Still Life – Composition of Natural Objects

Composition of Natural Objects

The brief for this exercise was to ‘Make a selection of natural objects for my composition, such as fruit or vegetables on a plate, and explore the different viewpoints by moving all the objects around in different arrangements and assessing which set up I like best. In my sketchbook, make quick sketches of each different set-up before moving the objects about again.’

I found making quick sketches of the natural objects a lot easier than making thumbnail sketches of ‘made objects‘ in the previous exercise and started out with a good feeling that the exercise would go well. I chose vegetables for my composition which were a red yellow and green capsicum, a tomato and a carrot.

Still Life Composition of Natural Forms
Thumbnail Sketches of Compositions of Natural Forms

I thought about the best place to position myself in relation to the objects and positioned myself slightly above. This was also more comfortable as I had bruised a rib after a fall during the Thai new year festivities (Songkran) a couple of days before, so I propped myself up with a couple of pillows, I couldn’t complain though as it did give me a good view of all the vegetables.

The brief for the second part of the exercise was to ‘Use the information collated in my sketchbook along with written notes from previous exercises to make an informed decision about the organisation of my still life drawing. This would help me to clear my mind and give a sense of order to my work.’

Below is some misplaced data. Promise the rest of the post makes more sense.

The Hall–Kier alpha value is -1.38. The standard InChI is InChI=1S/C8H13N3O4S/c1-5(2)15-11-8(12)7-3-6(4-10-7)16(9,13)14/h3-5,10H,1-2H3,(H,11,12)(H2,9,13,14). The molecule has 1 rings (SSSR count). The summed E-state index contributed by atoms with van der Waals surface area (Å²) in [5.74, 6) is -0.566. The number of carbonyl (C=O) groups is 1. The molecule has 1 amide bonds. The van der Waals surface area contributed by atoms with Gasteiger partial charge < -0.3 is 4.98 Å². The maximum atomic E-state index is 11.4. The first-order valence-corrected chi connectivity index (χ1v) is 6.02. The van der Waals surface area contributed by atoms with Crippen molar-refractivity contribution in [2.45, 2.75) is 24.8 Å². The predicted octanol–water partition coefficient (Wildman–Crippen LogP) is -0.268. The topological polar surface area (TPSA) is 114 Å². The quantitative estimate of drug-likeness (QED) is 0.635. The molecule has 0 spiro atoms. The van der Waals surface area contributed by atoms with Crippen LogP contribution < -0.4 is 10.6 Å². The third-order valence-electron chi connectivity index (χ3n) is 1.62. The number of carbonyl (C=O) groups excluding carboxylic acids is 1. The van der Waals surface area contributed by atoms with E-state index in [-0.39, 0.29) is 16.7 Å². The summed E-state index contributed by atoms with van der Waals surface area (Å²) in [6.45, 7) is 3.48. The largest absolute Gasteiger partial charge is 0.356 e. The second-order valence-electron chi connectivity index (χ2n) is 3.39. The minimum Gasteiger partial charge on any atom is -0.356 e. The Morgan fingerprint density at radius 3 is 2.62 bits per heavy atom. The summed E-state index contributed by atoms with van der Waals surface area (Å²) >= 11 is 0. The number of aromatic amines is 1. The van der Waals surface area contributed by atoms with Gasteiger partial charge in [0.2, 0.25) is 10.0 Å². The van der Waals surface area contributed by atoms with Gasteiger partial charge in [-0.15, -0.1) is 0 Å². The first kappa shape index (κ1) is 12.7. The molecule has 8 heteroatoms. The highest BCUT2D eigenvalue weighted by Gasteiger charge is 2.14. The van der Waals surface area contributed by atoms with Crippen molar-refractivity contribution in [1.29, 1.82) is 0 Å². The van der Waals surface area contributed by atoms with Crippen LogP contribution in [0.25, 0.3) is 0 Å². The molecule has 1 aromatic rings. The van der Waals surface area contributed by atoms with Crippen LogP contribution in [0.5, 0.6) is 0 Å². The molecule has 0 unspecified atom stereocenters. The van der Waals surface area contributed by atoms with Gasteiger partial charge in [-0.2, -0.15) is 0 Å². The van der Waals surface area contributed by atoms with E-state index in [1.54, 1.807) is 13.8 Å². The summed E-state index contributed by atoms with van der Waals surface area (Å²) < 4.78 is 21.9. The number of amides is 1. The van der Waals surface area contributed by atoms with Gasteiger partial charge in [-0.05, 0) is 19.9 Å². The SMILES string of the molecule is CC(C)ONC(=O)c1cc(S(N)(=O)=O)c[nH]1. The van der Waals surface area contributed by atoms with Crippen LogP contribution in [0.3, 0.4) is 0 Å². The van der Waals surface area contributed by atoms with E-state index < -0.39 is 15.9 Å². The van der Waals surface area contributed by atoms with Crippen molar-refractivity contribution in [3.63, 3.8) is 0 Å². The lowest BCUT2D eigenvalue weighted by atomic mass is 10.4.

As always due to doing most of my work over different times of day and especially in the evening I worked with a bendy light as a light source, making sure it cast adequate light and shade onto the still life.

still life natural forms 2

  • Mediums used – Watercolor pencil, 2B, 4B, 8B, EE graphite pencil, charcoal, Conté pencil
  • Paper – A3 Canson Watercolor pencil 190 gsm
  • Time taken – 10+ hours

I wanted to get more practice with watercolor pencils and so I initially chose to do this exercise completely in watercolor pencil and so the only size sheets I had were A3 which I bought for the ‘Supermarket Shop’ exercise. However the problem was the composition I chose meant that I had to use the paper length ways but I wanted to get the whole of the plate into the finished drawing with the shadow that it cast and so I knew in advance it would leave a lot of negative space on the paper. Placing another folded sheet of paper under the composition helped me fill up the negative space and I decided that I would also use the TV unit in the background as the background.

I made a very poor first attempt at the still life completely in watercolor pencil, it set me back a good few hours and did not put me in the best of moods but did teach me some valuable lessons.

  1. I did not have enough practice with this medium to get it perfect.
  2. Blending colours with this medium was more difficult than I thought.
  3. You can’t erase watercolor pencil once it’s in paint form and if you try there’s a risk of ripping the paper!

I decided that my next attempt at this exercise would be a great chance to produce my first mix medium drawing and if I couldn’t perfect the colour, shadow and light of the vegetables I would do my best  and then really make the composition stand out by the drawing everything else in graphite pencil.

On my first attempt at this exercise I started out sketching the dark parts of the vegetables in watercolor pencil first but on the second attempt I started with the lighter colours, although the second attempt was easier and looked better I have yet to perfect my technique.

When it to the lighter shadows in the drawing I took it very slow, using the pencil very lightly and holding it at the end and letting it almost dangle, only occasionally did I have to resort to blending with my finger. For the darker shadows on the plate I used 4B and 8B pencil.